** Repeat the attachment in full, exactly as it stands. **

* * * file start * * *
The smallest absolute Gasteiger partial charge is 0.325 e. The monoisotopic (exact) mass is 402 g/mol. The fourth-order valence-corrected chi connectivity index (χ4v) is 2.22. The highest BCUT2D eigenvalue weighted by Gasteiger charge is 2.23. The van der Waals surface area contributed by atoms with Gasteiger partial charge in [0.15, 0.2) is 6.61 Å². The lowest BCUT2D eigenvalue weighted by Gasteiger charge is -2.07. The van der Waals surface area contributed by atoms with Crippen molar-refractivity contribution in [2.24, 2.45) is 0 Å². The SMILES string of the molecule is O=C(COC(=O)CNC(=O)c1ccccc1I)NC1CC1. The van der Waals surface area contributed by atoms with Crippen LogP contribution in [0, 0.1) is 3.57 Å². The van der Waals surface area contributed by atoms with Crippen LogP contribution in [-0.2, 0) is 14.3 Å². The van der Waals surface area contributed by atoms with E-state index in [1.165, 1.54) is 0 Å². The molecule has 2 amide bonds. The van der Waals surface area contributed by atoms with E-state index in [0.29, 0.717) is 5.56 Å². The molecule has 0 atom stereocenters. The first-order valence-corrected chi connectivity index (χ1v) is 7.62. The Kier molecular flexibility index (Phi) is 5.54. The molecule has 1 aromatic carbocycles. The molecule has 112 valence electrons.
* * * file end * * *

The smallest absolute Gasteiger partial charge is 0.325 e. The monoisotopic (exact) mass is 402 g/mol. The fourth-order valence-corrected chi connectivity index (χ4v) is 2.22. The highest BCUT2D eigenvalue weighted by Gasteiger charge is 2.23. The van der Waals surface area contributed by atoms with Gasteiger partial charge in [0.15, 0.2) is 6.61 Å². The lowest BCUT2D eigenvalue weighted by Gasteiger charge is -2.07. The van der Waals surface area contributed by atoms with Crippen molar-refractivity contribution in [2.24, 2.45) is 0 Å². The SMILES string of the molecule is O=C(COC(=O)CNC(=O)c1ccccc1I)NC1CC1. The van der Waals surface area contributed by atoms with Crippen LogP contribution in [0, 0.1) is 3.57 Å². The van der Waals surface area contributed by atoms with Crippen LogP contribution in [-0.2, 0) is 14.3 Å². The van der Waals surface area contributed by atoms with E-state index in [1.165, 1.54) is 0 Å². The molecule has 2 amide bonds. The van der Waals surface area contributed by atoms with E-state index in [0.29, 0.717) is 5.56 Å². The molecule has 0 atom stereocenters. The first-order valence-corrected chi connectivity index (χ1v) is 7.62. The Kier molecular flexibility index (Phi) is 5.54. The molecule has 1 aromatic carbocycles. The molecule has 112 valence electrons.